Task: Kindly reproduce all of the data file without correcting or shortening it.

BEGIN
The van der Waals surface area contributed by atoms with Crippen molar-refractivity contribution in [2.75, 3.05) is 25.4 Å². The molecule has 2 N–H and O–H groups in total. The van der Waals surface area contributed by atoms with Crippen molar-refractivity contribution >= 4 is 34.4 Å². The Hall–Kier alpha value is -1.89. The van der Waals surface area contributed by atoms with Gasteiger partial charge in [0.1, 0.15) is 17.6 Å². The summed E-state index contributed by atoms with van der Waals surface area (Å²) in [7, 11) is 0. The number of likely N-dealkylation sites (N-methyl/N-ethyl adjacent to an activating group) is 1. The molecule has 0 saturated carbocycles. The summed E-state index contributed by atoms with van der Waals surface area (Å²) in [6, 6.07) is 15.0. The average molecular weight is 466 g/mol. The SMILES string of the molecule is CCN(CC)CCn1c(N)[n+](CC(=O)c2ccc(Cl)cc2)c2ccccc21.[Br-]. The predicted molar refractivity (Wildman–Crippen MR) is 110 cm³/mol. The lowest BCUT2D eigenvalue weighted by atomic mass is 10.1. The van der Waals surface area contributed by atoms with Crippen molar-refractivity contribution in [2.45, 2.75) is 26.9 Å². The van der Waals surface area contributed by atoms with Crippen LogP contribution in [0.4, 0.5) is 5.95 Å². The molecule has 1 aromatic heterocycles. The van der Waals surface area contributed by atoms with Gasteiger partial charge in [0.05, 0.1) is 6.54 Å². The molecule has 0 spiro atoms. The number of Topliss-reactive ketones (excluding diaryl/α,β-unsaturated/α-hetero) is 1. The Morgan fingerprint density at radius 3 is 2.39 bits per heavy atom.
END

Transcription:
The van der Waals surface area contributed by atoms with Crippen molar-refractivity contribution in [2.75, 3.05) is 25.4 Å². The molecule has 2 N–H and O–H groups in total. The van der Waals surface area contributed by atoms with Crippen molar-refractivity contribution >= 4 is 34.4 Å². The Hall–Kier alpha value is -1.89. The van der Waals surface area contributed by atoms with Gasteiger partial charge in [0.1, 0.15) is 17.6 Å². The summed E-state index contributed by atoms with van der Waals surface area (Å²) in [7, 11) is 0. The number of likely N-dealkylation sites (N-methyl/N-ethyl adjacent to an activating group) is 1. The molecule has 0 saturated carbocycles. The summed E-state index contributed by atoms with van der Waals surface area (Å²) in [6, 6.07) is 15.0. The average molecular weight is 466 g/mol. The SMILES string of the molecule is CCN(CC)CCn1c(N)[n+](CC(=O)c2ccc(Cl)cc2)c2ccccc21.[Br-]. The predicted molar refractivity (Wildman–Crippen MR) is 110 cm³/mol. The lowest BCUT2D eigenvalue weighted by atomic mass is 10.1. The van der Waals surface area contributed by atoms with Crippen molar-refractivity contribution in [2.45, 2.75) is 26.9 Å². The van der Waals surface area contributed by atoms with Crippen LogP contribution in [0.4, 0.5) is 5.95 Å². The molecule has 1 aromatic heterocycles. The van der Waals surface area contributed by atoms with Gasteiger partial charge in [0.05, 0.1) is 6.54 Å². The molecule has 0 spiro atoms. The number of Topliss-reactive ketones (excluding diaryl/α,β-unsaturated/α-hetero) is 1. The Morgan fingerprint density at radius 3 is 2.39 bits per heavy atom.